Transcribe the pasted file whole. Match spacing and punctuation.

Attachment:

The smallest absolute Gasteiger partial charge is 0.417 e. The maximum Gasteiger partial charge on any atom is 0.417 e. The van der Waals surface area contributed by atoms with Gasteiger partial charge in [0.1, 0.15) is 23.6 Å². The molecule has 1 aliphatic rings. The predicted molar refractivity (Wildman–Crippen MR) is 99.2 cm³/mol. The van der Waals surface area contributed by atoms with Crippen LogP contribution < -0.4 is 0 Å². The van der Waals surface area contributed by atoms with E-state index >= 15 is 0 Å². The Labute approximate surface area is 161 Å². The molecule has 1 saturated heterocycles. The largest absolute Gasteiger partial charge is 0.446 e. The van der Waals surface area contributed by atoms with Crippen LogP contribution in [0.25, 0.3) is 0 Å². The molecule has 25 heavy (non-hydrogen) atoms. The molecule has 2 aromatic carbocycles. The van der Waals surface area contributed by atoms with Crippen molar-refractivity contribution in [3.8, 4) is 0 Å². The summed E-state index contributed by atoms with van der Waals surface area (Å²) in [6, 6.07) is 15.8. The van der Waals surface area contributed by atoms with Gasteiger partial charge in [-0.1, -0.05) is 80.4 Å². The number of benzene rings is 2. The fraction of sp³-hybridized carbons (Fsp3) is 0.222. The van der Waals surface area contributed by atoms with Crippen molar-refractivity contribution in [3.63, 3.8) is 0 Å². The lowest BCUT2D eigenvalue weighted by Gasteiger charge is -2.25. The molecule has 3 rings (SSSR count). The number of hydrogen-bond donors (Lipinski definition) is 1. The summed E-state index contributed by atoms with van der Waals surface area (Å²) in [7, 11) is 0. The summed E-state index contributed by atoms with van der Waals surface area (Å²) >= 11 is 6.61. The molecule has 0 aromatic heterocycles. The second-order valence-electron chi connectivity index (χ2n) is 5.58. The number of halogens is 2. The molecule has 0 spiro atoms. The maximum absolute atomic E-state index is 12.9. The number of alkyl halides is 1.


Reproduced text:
The smallest absolute Gasteiger partial charge is 0.417 e. The maximum Gasteiger partial charge on any atom is 0.417 e. The van der Waals surface area contributed by atoms with Gasteiger partial charge in [0.1, 0.15) is 23.6 Å². The molecule has 1 aliphatic rings. The predicted molar refractivity (Wildman–Crippen MR) is 99.2 cm³/mol. The van der Waals surface area contributed by atoms with Crippen LogP contribution < -0.4 is 0 Å². The van der Waals surface area contributed by atoms with E-state index >= 15 is 0 Å². The Labute approximate surface area is 161 Å². The molecule has 1 saturated heterocycles. The largest absolute Gasteiger partial charge is 0.446 e. The van der Waals surface area contributed by atoms with Crippen LogP contribution in [0.25, 0.3) is 0 Å². The molecule has 25 heavy (non-hydrogen) atoms. The molecule has 2 aromatic carbocycles. The van der Waals surface area contributed by atoms with Crippen molar-refractivity contribution in [3.8, 4) is 0 Å². The summed E-state index contributed by atoms with van der Waals surface area (Å²) in [6, 6.07) is 15.8. The van der Waals surface area contributed by atoms with Gasteiger partial charge in [-0.1, -0.05) is 80.4 Å². The number of benzene rings is 2. The fraction of sp³-hybridized carbons (Fsp3) is 0.222. The van der Waals surface area contributed by atoms with Crippen molar-refractivity contribution in [3.63, 3.8) is 0 Å². The lowest BCUT2D eigenvalue weighted by Gasteiger charge is -2.25. The molecule has 3 rings (SSSR count). The number of hydrogen-bond donors (Lipinski definition) is 1. The summed E-state index contributed by atoms with van der Waals surface area (Å²) in [7, 11) is 0. The summed E-state index contributed by atoms with van der Waals surface area (Å²) >= 11 is 6.61. The molecule has 0 aromatic heterocycles. The second-order valence-electron chi connectivity index (χ2n) is 5.58. The number of halogens is 2. The molecule has 0 spiro atoms. The maximum absolute atomic E-state index is 12.9. The number of alkyl halides is 1.